Osteoarthritis is often abbreviated as OA and is a result of aging. It is also the most common form of arthritis, usually affecting the knees, hips, hands and spine. While there is no cure or known cause for this disease, there are steps of prevention and treatment therapies that can alleviate the symptoms.
Osteoarthritis is a painful joint disease that happens when cartilage in joints is broken down. Since cartilage normally serves as a shock-absorbing cushion between bones, its breakdown results in bones rubbing directly against one another during movement. Such friction causes the bone to thicken so that spurs (bony growths) may develop between joints. Stiffness, pain and loss of movement may occur as the joint lining becomes inflamed by cartilage breakdown and spur growth. Over time, such abrasions between bones may result in permanent joint damage.
Symptoms And Warning Signs
Some symptoms of OA may include the following:
- Soreness in the joints after overuse or inactivity
- Stiffness in the joints during periods of rest
- Morning stiffness (usually lasting 30 minutes)
- Pain in the joints, which usually escalates as the day goes on
- Loss of joint movement range
- Change in posture, walking and coordination due to pain and/or stiffness
Osteoarthritis most commonly appears in joints that normally bear the weight of the body, such as knees, hips, spine and feet. OA can also be evident in hands and fingers.
Causes And Risk Factors
As people grow older, it is normal for cartilage to lose its elasticity; however, intended stress or other factors can hasten cartilage breakdown and encourage OA. There are two types of osteoarthritis: primary and secondary.
- Primary osteoarthritis is known as the natural "wear-and-tear" OA, and is usually associated with aging.
- Secondary osteoarthritis may happen from a variety of modifiable risk factors, including prior injuries, weight or heredity.
While the specific cause of OA is still unknown, there are several factors that can increase risk:
- Weight: Obese individuals are more at risk for OA in the knees, since these joints need to support a heavier body.
- Genetic predisposition: OA is prone to run within families. Women are at higher risk of OA than men are. Inherited abnormal bone growths (such as bow-legged individuals) may also increase risks.
- Past injury or joint overuse: Old injuries from sports or occupational hazards (such as hard labor, repetitive motion and frequent heavy lifting) contribute to the development of secondary OA.
- Having other illnesses and deficiencies: People with other forms of arthritis have a greater chance of developing the disease. Also, deficiencies in certain hormones and vitamins C, D and E also contribute to OA development.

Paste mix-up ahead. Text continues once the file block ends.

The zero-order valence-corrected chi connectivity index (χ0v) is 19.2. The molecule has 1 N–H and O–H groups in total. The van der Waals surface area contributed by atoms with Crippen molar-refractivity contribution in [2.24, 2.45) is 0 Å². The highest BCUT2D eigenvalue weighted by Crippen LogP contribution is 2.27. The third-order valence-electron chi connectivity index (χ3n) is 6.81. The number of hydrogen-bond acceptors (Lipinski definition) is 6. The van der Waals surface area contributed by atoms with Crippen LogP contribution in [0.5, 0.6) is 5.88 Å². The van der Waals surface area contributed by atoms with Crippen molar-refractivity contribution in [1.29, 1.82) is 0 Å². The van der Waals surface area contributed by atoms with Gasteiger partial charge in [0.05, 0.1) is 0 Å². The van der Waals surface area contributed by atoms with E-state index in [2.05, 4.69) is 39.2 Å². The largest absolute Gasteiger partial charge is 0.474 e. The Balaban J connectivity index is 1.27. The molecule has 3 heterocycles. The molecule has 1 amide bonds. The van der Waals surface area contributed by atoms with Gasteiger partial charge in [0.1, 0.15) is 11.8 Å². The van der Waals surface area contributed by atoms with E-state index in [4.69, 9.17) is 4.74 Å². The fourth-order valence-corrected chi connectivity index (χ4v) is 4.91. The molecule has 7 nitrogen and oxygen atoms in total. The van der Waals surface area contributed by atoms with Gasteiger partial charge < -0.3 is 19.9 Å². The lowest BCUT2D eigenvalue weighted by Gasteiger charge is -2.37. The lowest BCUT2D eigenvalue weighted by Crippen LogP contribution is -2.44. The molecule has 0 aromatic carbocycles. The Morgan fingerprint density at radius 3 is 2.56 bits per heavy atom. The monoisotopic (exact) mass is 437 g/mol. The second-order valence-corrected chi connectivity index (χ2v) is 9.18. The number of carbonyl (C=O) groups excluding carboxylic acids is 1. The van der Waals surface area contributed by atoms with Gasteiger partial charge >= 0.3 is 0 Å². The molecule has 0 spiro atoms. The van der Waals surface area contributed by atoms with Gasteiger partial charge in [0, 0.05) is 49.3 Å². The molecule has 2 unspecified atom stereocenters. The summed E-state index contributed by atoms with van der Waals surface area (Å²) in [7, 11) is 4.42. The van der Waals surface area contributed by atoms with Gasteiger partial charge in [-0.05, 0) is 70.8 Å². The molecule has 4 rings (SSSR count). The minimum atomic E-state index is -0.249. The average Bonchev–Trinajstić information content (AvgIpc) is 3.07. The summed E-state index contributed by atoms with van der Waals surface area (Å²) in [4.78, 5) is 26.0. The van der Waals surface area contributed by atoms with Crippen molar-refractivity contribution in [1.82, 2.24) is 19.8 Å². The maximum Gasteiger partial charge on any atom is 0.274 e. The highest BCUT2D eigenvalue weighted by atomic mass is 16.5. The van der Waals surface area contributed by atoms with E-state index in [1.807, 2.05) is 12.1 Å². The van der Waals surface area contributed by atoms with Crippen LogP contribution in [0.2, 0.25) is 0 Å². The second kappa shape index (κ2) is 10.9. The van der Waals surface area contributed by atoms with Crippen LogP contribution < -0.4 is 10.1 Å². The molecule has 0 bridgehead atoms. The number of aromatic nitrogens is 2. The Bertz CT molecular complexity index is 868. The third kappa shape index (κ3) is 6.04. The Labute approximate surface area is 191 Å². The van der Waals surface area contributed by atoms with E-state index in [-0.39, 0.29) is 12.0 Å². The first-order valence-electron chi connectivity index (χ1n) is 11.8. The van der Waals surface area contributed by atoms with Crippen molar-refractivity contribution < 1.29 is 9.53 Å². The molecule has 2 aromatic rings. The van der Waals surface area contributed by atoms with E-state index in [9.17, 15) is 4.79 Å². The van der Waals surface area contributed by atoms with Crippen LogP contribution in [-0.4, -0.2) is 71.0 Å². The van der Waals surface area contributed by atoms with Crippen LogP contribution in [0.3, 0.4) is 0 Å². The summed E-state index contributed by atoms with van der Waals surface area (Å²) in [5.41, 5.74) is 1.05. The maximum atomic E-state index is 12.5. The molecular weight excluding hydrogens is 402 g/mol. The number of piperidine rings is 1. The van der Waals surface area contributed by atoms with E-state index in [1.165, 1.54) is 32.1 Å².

Prevention And Treatment
There are no known cures for osteoarthritis, but there are steps that can be taken to prevent or alleviate the symptoms.
- Antioxidant intake and vitamins C, D and E are helpful in counteracting inflammation. Eating a balanced and healthy diet can also help.
- Weight control may be the best self-management technique to alleviate OA symptoms, since losing weight will help alleviate stress on the joints.
- Moderate exercise can also further strengthen the surrounding joint muscles and increase flexibility, thus reducing stiffness. However, it is important to consult a physician for a specific exercise plan, since overly rigorous exercise may worsen symptoms.
- Physicians may prescribe medication to help reduce joint inflammation and pain. It can range from topical creams to oral tablets. Hormone therapies may also alleviate OA symptoms. Injections that help buffer cartilage may also be given if deemed appropriate by your doctor.
- Physical therapies can target and strengthen certain muscles to increase flexibility, in turn helping joint mobility. Occupational therapy can also teach patients how to manage job responsibilities without further stressing or damaging the joints. Bracers and splints may be used in these therapies to help patients lead a more comfortable life with osteoarthritis.
- For more serious cases of OA, surgery and joint replacement are also available. During surgery, doctors can either remove or repair damaged tissues and cartilage, or they can remove excessive bone spurs. However, it is important to consult the risks of surgery with your physician, as surgery is often considered a last resort.
Tests And Diagnosis
First, your doctor may perform a physical exam, where he or she will look for joint swelling, abnormal bony growth and loss of motion in certain joints. Then, lab tests and X-rays may be performed to confirm the diagnosis of OA. For example, tests such as joint aspiration (arthrocentesis) will take a fluid sample from between joints and analyze the sample for evidence of cartilage deterioration. X-rays and MRIs also scan for any type of abnormalities between joints that may suggest OA. Specifically, doctors will be looking for any joint enlargement, evidence of bone spurs and/or narrowing of joint space (due to loss of cartilage) on the X-ray and MRI.